Human Gene Editing and the Ethics of Enhancement
Over the past decade, a new generation of precise and efficient gene editing techniques has brought new urgency and attention to the discussion of the ethics of human enhancement. In 2015, gene editing research in non-viable human embryos signaled that human applications were on the horizon which, in theory, could be aimed beyond disease treatment toward improvements upon normal human traits. In 2018, that prospect was given a touchstone case, when a scientist named He Jiankui announced that he had edited the genes of at least two human embryos that resulted in live births, intending to give them resistance to HIV. This episode provoked an international wave of policy discussion aimed at governing the trajectory of human gene editing research. It also underlined the importance of the debates over enhancement, by raising the question of whether providing superior resistance to HIV crossed the line between therapeutic and enhancement uses of gene editing—and if so, whether that mattered ethically.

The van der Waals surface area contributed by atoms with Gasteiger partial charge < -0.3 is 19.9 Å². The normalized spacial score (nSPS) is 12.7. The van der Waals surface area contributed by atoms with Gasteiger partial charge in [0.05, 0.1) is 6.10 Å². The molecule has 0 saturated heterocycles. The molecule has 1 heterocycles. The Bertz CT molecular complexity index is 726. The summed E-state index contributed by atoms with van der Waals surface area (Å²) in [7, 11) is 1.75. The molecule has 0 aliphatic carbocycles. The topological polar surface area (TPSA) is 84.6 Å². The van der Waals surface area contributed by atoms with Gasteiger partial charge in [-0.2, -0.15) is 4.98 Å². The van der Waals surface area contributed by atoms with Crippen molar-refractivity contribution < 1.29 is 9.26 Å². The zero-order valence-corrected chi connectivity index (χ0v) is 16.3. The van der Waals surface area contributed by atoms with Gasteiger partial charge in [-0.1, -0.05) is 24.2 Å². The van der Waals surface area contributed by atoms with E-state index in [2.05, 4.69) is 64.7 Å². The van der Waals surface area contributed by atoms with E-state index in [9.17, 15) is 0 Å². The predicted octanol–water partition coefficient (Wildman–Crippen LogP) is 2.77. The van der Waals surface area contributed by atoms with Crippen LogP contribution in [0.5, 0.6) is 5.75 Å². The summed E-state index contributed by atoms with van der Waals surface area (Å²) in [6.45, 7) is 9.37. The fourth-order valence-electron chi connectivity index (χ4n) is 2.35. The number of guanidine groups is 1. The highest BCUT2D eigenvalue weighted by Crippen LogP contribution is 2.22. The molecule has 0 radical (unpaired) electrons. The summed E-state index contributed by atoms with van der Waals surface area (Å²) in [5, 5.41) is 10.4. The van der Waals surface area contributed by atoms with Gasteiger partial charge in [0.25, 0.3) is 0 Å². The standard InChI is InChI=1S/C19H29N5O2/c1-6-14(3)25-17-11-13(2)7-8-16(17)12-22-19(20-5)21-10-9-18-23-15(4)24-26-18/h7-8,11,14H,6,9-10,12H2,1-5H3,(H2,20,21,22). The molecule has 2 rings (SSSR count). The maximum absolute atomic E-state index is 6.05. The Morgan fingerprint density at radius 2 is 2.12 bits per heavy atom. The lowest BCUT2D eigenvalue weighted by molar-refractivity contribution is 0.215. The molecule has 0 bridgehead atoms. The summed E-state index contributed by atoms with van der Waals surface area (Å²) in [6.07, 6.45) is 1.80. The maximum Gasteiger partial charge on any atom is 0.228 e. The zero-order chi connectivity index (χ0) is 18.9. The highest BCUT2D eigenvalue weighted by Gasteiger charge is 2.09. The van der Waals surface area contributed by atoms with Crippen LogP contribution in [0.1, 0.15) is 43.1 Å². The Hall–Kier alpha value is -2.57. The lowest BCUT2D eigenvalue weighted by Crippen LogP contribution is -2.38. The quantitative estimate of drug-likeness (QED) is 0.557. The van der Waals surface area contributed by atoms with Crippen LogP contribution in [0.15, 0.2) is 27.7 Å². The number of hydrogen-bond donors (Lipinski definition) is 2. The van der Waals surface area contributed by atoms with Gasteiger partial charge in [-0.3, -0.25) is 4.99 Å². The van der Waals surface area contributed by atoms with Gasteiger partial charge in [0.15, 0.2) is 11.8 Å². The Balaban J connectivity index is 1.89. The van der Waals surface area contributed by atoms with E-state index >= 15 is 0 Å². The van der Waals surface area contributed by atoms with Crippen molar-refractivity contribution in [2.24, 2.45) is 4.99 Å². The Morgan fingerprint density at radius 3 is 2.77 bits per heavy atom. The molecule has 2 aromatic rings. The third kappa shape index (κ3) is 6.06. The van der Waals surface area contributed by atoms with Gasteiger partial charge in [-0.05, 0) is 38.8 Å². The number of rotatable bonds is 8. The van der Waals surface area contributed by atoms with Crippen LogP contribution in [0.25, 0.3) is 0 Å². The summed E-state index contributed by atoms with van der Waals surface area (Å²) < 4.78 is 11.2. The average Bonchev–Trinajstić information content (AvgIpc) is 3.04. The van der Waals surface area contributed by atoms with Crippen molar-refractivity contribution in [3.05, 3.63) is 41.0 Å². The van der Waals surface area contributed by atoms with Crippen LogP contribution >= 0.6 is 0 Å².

The literature of the ethics of human enhancement long predates the advent of the new gene editing techniques, and the current discussion builds on those foundations. A central…
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- National Academies of Sciences, Engineering, and Medicine. (2017). Human genome editing: Science, ethics and governance. (Especially chapter 6, “Enhancement”.)
- WHO Expert Advisory Committee on Developing Global Standards for Governance and Oversight of Human Genome Editing. (2021). Human genome editing: A framework for governance. (Especially section 3.5, “Special challenges: Enhancement”.)
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About ELSIhub Collections
ELSIhub Collections are essential reading lists on fundamental or emerging topics in ELSI, curated and explained by expert Collection Editors, often paired with ELSI trainees. This series assembles materials from cross-disciplinary literatures to enable quick access to key information.